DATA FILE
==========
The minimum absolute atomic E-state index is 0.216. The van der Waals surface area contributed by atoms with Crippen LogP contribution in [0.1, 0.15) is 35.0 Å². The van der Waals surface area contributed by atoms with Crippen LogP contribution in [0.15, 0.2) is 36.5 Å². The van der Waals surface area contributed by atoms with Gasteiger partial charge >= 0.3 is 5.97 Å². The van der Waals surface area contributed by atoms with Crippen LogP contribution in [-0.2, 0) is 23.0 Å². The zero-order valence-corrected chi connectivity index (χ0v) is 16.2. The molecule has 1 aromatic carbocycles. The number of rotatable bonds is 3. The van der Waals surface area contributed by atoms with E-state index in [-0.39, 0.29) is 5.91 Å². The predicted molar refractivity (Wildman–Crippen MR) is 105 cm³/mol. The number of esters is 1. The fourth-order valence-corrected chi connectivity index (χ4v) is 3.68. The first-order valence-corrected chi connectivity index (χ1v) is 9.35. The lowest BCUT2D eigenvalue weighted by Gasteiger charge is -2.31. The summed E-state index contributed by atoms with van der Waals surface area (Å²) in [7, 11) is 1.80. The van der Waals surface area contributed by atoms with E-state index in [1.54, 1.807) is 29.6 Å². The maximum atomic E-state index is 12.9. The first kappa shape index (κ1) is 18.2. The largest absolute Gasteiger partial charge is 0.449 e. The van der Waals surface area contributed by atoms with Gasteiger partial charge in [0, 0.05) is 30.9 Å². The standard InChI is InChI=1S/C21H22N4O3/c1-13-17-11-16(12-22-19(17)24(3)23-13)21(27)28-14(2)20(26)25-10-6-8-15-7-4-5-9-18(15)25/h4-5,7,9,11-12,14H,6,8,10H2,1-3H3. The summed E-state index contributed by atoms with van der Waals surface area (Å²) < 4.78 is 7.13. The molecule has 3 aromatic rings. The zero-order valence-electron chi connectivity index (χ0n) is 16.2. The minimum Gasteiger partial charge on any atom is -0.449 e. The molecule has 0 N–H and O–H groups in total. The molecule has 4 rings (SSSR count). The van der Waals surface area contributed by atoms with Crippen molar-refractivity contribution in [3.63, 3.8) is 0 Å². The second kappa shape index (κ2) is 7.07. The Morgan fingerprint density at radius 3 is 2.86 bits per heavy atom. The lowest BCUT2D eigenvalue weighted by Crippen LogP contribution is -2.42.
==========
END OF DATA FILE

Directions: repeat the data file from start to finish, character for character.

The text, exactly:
The minimum absolute atomic E-state index is 0.216. The van der Waals surface area contributed by atoms with Crippen LogP contribution in [0.1, 0.15) is 35.0 Å². The van der Waals surface area contributed by atoms with Crippen LogP contribution in [0.15, 0.2) is 36.5 Å². The van der Waals surface area contributed by atoms with Gasteiger partial charge >= 0.3 is 5.97 Å². The van der Waals surface area contributed by atoms with Crippen LogP contribution in [-0.2, 0) is 23.0 Å². The zero-order valence-corrected chi connectivity index (χ0v) is 16.2. The molecule has 1 aromatic carbocycles. The number of rotatable bonds is 3. The van der Waals surface area contributed by atoms with E-state index in [-0.39, 0.29) is 5.91 Å². The predicted molar refractivity (Wildman–Crippen MR) is 105 cm³/mol. The number of esters is 1. The fourth-order valence-corrected chi connectivity index (χ4v) is 3.68. The first-order valence-corrected chi connectivity index (χ1v) is 9.35. The lowest BCUT2D eigenvalue weighted by Gasteiger charge is -2.31. The summed E-state index contributed by atoms with van der Waals surface area (Å²) in [7, 11) is 1.80. The van der Waals surface area contributed by atoms with E-state index in [1.54, 1.807) is 29.6 Å². The maximum atomic E-state index is 12.9. The first kappa shape index (κ1) is 18.2. The largest absolute Gasteiger partial charge is 0.449 e. The van der Waals surface area contributed by atoms with Gasteiger partial charge in [0, 0.05) is 30.9 Å². The standard InChI is InChI=1S/C21H22N4O3/c1-13-17-11-16(12-22-19(17)24(3)23-13)21(27)28-14(2)20(26)25-10-6-8-15-7-4-5-9-18(15)25/h4-5,7,9,11-12,14H,6,8,10H2,1-3H3. The summed E-state index contributed by atoms with van der Waals surface area (Å²) < 4.78 is 7.13. The molecule has 3 aromatic rings. The zero-order valence-electron chi connectivity index (χ0n) is 16.2. The minimum Gasteiger partial charge on any atom is -0.449 e. The molecule has 0 N–H and O–H groups in total. The molecule has 4 rings (SSSR count). The van der Waals surface area contributed by atoms with Crippen molar-refractivity contribution in [3.63, 3.8) is 0 Å². The second kappa shape index (κ2) is 7.07. The Morgan fingerprint density at radius 3 is 2.86 bits per heavy atom. The lowest BCUT2D eigenvalue weighted by Crippen LogP contribution is -2.42.